My Dad taught me how to live much the same way he taught me how to build a proper campfire when I was little. There are many methods to building a campfire, he said. The method chosen matters little as long as the fundamentals are adhered to. The first thing a campfire needs to thrive is good fuel. Education is our fuel and my Dad taught me by example the value of a lifelong commitment to learning. A campfire will quickly extinguish itself unless given plenty of space to breathe–too little oxygen and the fire is smothered. This is personal freedom. My Dad taught me the importance of being my own person and charting my own course in life. To keep a campfire burning brightly it needs tending. Not too much or too little. A campfire needs a patient and watchful tender who knows when to help it along and when to just sit back and enjoy its beauty and warmth. My Dad showed me how genuinely receiving and giving guidance with our loved ones provides our lives with greater meaning and purpose, making us brighter, warmer people.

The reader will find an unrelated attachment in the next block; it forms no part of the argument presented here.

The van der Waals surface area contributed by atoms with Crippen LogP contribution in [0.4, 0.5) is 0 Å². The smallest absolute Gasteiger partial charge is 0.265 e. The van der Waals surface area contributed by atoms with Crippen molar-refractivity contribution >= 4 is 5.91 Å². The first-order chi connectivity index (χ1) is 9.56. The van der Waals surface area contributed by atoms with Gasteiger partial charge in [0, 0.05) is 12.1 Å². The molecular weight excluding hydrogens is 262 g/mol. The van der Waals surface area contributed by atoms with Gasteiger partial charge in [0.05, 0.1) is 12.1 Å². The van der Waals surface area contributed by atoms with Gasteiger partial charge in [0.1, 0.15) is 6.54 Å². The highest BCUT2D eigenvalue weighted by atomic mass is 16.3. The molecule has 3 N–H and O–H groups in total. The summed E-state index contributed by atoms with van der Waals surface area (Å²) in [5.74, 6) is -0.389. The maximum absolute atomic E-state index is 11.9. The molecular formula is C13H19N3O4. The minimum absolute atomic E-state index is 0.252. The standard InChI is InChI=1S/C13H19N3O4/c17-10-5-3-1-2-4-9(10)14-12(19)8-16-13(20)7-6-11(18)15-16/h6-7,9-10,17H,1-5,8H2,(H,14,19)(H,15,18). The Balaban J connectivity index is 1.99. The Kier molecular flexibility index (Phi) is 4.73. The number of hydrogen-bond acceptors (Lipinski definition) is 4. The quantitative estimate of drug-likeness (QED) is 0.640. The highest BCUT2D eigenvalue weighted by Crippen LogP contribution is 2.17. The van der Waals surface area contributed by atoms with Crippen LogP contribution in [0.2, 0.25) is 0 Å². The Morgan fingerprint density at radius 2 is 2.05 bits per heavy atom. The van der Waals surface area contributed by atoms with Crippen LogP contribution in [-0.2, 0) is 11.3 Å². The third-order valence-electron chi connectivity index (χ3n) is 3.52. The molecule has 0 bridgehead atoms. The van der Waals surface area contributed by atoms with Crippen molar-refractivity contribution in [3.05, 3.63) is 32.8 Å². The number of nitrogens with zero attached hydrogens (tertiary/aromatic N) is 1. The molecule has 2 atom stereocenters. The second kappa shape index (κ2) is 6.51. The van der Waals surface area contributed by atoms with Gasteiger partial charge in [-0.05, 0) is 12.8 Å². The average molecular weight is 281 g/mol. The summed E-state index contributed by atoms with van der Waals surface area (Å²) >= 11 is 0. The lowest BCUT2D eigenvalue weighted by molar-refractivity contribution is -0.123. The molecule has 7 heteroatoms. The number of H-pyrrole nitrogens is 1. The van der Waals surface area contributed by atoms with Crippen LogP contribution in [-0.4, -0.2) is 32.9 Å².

My Dad also instilled in me my love for simple, unpretentious, travel. By the time I was fourteen I had visited 40 U.S. states but had yet to fly in an airplane. Our way of travel was the open road by day and sleeping under the stars by night. It was bologna sandwiches, chips and a Coke for lunch. It was searching for the best campsite and burning marshmallows over the fire. I loved it all. My Dad never ventured from the road or the campground. That my Mom did. She brought me my love for the wilderness–casting lines in creeks and climbing peaks.
This is all reflection and contemplation which one tends to do much of after losing a family member. One of the many reasons we need wilderness is because it is a place for contemplation. Contemplation without noise. We go to the wild to get back to basics. To reflect. To contemplate. It makes many of us better people. It helps many of us heal.